London’s Best Street Food: What Markets To Go To, What Food To Pick Out
Regardless if you’ve been living in London for a while, have just moved here or are passing through for a couple of days – street markets are not only a big tourist attraction, they are also generally a part of Londoners’ culture at this point. The best part of all London street food markets is the sheer amount of things you can get – from the traditional Scotch eggs, to sushi, to exquisite Cubano sandwiches and many more things. Here’s a short list of the best markets, and the best foods to get there.
Borough market, located in the picturesque area next to the Shard and London and Tower Bridges, is the main market food destination in London.
It offers all kinds of foods from different worldwide cuisines, street food, pastries, gourmet delicacies and an incredible choice of meats, cheeses and spices to take away and enjoy at home.
Warnings: this one is always extremely crowded, so if you can’t handle too many people – come here before noon, and always have cash on hand. Closed on Sundays.
1. Furness Fish Markets for their oysters and paella: they will kindly walk you through what oysters to pick if it’s your first time trying, and will be quite generous with the incredibly filling portion of their seafood paella. My go-to place for a meal whenever I’m in the market.
2. The Turkish Deli for the traditional Turkish coffee and baklava: Turkish coffee. Turkish desserts. Enough said.
3. Olivier’s Bakery for the almond croissants: delectable, extremely soft but with a nutty crunch, filled with a marzipan-y almond paste, these are a perfect dessert.
4. Knanom Krok for authentic Thai street food: from the khanom krok pudding to the quail eggs, everything here is authentic, delicious and guarantees a good experience.
Located in yet another gorgeous location – this time the Royal Borough of Greenwich – Greenwich market does not have such a wild variety of foods and expensive delicacies as the Borough market does, and will instead make you happy by providing some down to earth street food.
In addition to delicious food, you get to walk through the arts and crafts market and purchase handmade goods and vintage clothing. Win-win, in my books.
Warnings: cash only, limited seating.
1. The Latin Bros for the Cubanos: the Cuban sandwich is one of the best sandwiches you will have ever tried. Trust me.
2. Koyul Ltd for handmade sushi: if you’re a calorie counting freak just like me, then maybe sushi are a healthier choice than a lot of the foods I propose; thankfully, the freshly made, handmade rolls provided here are incredible.
3. Brazilian Churros for, well, churros: the infamous Spanish sweet street snack can, of course, be found here; what’s even better, it can be filled with dulce de leche. You won’t regret it (but your calorie-counting app will).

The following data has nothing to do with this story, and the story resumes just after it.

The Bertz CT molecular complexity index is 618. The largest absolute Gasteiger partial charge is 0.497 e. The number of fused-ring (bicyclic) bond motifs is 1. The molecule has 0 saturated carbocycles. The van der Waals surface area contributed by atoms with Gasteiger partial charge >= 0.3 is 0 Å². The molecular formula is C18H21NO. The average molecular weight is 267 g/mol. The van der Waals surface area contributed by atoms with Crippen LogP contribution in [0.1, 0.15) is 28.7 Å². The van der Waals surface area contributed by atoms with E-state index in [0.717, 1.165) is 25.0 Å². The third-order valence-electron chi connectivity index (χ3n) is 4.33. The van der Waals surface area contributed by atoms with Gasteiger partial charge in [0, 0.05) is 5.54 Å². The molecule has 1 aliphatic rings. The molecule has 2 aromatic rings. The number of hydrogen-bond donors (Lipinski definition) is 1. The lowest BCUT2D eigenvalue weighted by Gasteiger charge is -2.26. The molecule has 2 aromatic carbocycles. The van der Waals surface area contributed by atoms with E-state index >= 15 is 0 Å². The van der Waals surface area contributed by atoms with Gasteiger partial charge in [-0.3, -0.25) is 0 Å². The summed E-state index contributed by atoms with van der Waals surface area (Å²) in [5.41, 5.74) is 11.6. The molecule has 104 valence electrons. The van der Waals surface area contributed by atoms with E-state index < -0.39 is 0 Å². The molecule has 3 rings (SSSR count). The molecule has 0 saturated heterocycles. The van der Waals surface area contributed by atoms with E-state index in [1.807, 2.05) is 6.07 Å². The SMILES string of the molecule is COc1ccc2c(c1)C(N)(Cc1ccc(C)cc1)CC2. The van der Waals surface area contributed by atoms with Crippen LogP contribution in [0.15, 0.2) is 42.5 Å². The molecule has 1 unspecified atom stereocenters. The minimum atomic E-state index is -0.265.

Berwick Street market
One of the oldest markets in London, and a very popular destination for foodies – the appeal of this market lies not only with the street food, but also with a) a huge amount of hipster, trendy shops that comes with it; b) the extremely central location, comparatively to the other two – it being Soho.
Warning: closed on Sundays. Always have cash on hand.
1. Greek2Go for traditional Greek street food: souvlakis (Greek fluffy bread with a filling of your choice), tzatziki sauce and salads. Relatively light, yet still quite delectable and indulgent.
2. Savage Salads: you guessed it – salads. Again, a good spot for us – the dieting crowd – but don’t let that fool you. There is such a huge variety of choice here that it’s bound to please most people.
3. The Jerk Drum for comfort: this Afro-Caribbean place will provide you with the authentic experience of jerk meats and comforting side foods like plantains – and who doesn’t like some good plantains?
Located in King’s Cross, this market is remarkable for not just the variety of choice, variety of entertainment and variety of non-food stalls, but also for the support it provides for local producers that source and prepare all the foods themselves.
Warnings: works only on the weekends. Always have cash on hand.
1. BAP Foods for bulgogi: a choice of traditional Korean BBQ beef on either rice (bibimbap) or in a sandwich – this is the perfect way to introduce yourself to Korean cuisine.
2. Artisan Drinks for gin: finally, alcohol, am I right? Offering a giant variety of gins – from rhubarb & cranberry to black tomatoes – they are hard to resist.
3. Casa Cannoli: the incredible Italian sweets, cannoli, filled right on the spot so that they’re fresh and crispy for when you eat them – delicious and will make you want to get seconds. (And, maybe, thirds – restraint, right?)
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